It's true that some databases recognize the OUTER keyword. Some do not.
Where it is recognized, it is usually an optional keyword.
Almost always, FULL JOIN and FULL OUTER JOIN do exactly the same thing. (I can't think of an example where they do not. Can anyone else think of one?)
This may leave you wondering, "Why would it even be a keyword if it has no meaning?" The answer boils down to programming style.
In the old days, programmers strived to make their code as compact as possible. Every character meant longer processing time. We used 1, 2, and 3 letter variables. We used 2 digit years. We eliminated all unnecessary white space. Some people still program that way. It's not about processing time anymore. It's more about fast coding.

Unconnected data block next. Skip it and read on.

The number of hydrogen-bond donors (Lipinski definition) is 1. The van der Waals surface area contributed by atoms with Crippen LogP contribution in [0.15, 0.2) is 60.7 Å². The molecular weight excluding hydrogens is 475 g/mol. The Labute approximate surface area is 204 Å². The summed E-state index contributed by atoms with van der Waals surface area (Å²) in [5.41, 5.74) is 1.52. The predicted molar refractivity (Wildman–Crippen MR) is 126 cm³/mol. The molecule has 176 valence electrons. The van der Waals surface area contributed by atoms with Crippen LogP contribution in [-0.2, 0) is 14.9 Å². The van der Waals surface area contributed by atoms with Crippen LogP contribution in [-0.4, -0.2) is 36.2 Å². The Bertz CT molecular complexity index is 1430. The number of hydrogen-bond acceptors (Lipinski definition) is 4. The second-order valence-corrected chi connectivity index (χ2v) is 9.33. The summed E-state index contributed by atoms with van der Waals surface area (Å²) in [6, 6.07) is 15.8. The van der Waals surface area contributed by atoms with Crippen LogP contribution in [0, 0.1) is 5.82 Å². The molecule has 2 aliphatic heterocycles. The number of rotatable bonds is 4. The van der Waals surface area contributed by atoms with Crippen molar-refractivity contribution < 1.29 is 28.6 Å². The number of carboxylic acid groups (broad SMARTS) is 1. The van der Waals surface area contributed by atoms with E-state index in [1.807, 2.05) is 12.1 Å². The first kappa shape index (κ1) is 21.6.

Modern programmers are learning to use more descriptive variables and put more remarks and documentation into their code. Using extra words like OUTER make sure that other people who read the code will have an easier time understanding it. There will be less ambiguity. This style is much more readable and kinder to the people in the future who will have to maintain that code.